There was a policeman at the door. It was June 2018, in Bradenton, Florida, a Gulf Coast community south of Tampa. The couple who answered the officer's knock quickly realized something was off.

Bradenton Police Sgt. Leonel Marines asked the couple if he could speak to their adult daughter. As Bradenton Police Chief Melanie Bevan revealed to reporters last Thursday, Marines had briefly encountered the young woman earlier that day in a parking lot, then followed her home.

Now, at the parent's door, Marines, 36, said he needed to speak to the daughter due to a "domestic incident," Bevan told reporters.

The parents knew their daughter was not involved with any type of situation that required her to speak with police. They refused Marines' request, then asked for his name and supervisor's information. When Marines refused to answer and left, the parents immediately called the station to report the incident.

That phone call would eventually tip off police to a pattern of behavior that Bevan said "cast a dark shadow on our law enforcement profession." According to the chief, her department learned that Marines basically used a sensitive database to mine information for his own personal dating service.

"To get right to the root of the matter, Leonel Marines was not utilizing this data for law enforcement purposes whatsoever," Bevan said. "Instead he was using it in a variety of ways - from social media, cold telephone calls, visits to their home under the guise of being there for police business, you name it - trying to get dates with these women. He was very persistent and successful at times in his efforts to do so."

Marines, a 12-year veteran of the Bradenton police department and a supervisor, was taken off patrol once the initial complaint was made last summer. In October, he resigned. The investigation continued, however, with five detectives eventually contacting 150 women Marines allegedly inappropriately contacted.

"This behavior may have been going on for years, stretching as far back as 2012," Bevan said.

Bevan said the FBI is currently reviewing the case for possible criminal charges against Marines. The former police officer has yet to respond publicly to the allegations, and could not be reached for comment.

Bevan credited the unidentified parents of the young woman for sparking the inquiry.

"They were heroes, as far as I'm concerned," the chief told reporters. "In this day and age, it takes a little bit of courage to tell a police officer standing at their door . . . 'No, we don't want to let you talk to our daughter because we don't get the right feeling about this.'"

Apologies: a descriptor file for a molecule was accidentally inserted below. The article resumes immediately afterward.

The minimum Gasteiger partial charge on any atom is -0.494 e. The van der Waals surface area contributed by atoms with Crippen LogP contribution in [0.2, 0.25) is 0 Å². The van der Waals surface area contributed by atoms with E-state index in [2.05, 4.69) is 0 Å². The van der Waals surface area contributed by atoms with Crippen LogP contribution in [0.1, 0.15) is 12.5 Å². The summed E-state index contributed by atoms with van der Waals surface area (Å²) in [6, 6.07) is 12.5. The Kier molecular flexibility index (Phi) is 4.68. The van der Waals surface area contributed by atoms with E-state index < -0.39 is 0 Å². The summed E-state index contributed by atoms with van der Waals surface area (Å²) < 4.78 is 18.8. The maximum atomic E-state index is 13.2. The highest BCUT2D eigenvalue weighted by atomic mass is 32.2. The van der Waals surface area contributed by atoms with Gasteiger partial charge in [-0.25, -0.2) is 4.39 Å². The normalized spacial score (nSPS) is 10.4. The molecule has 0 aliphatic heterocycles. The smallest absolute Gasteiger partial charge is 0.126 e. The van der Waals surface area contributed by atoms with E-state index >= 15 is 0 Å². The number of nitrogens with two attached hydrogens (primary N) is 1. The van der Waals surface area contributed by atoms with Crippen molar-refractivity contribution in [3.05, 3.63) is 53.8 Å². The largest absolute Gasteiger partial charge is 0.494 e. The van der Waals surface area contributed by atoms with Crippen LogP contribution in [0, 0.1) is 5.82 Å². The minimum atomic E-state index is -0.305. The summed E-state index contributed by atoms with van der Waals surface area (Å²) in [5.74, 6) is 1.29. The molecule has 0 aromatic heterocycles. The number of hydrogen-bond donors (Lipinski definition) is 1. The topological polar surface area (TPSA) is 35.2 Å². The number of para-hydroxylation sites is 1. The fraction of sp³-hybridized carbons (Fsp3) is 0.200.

But the recent episode was not the first time Marines had landed in administrative hot water over his use of a police database. According to the Bradenton Herald, in March 2012 a woman filed a complaint with the department over an encounter with Marines the previous November.

She told the department Marines had come to her home several times, "asking her personal questions that seemed unrelated to any police investigation and she didn't know him personally," the Herald reported, citing an internal affairs report.

Investigators determined Marines had accessed the woman's personal information twice using the Driver and Vehicle Information Database (D.A.V.I.D.), a storehouse of driver and vehicle information that police can only access for official purposes. The officer told investigators "that there was no particular reason, that they had mutual friends and it was out curiosity," according to the report.

Investigators then learned Marines had also accessed the information of eight other people. The officer said he could not remember if he had accessed the data for police business or not. According to the Herald, Marines misuse of police data in 2012 resulted in a three-day suspension.

But that administrative slap on the wrist did not apparently dissuade Marines from allegedly continuing to access information about women.

Last June, after Marines' unsuccessful attempt to talk to the couple's adult daughter, the family contacted his watch commander about Marines' concerns about a "domestic" incident.

The watch commander then quizzed his officer about why he had knocked on the family's door, Bevan told reporters on Thursday. The officer replied that he had followed the woman because one of her headlights was out, and because he suspected she was driving while impaired.

"The two stories really didn't match up, and when it was brought to my attention, I ordered a further investigation of the incident, which ultimately led to an audit of Marines' . . . records use, as well as his patrol activity," Bevan explained. "The results of this audit heightened my concerns even greater due to the discrepancies of the subjects he was conducting queries on."

According to Bevan, investigators noticed Marines' searches showed "a very, very clear trend of focusing on female versus male names," she told reporters. Marines also allegedly focused on Hispanic women who did not speak English.

Investigators contacted around 150 women he had contacted as part of the investigation, Bevan said.

They also determined he had sex with some of the women while on duty. The chief would not go into specifics of how many sexual relationships Marines allegedly had from the information he accessed. She also would not specify what charges the FBI was pursuing as part of the investigation.

But the chief said they do believe there are more women out there who may have had contact with the former officer.

"As far as I'm concerned, he betrayed the oath he swore to," she told reporters.

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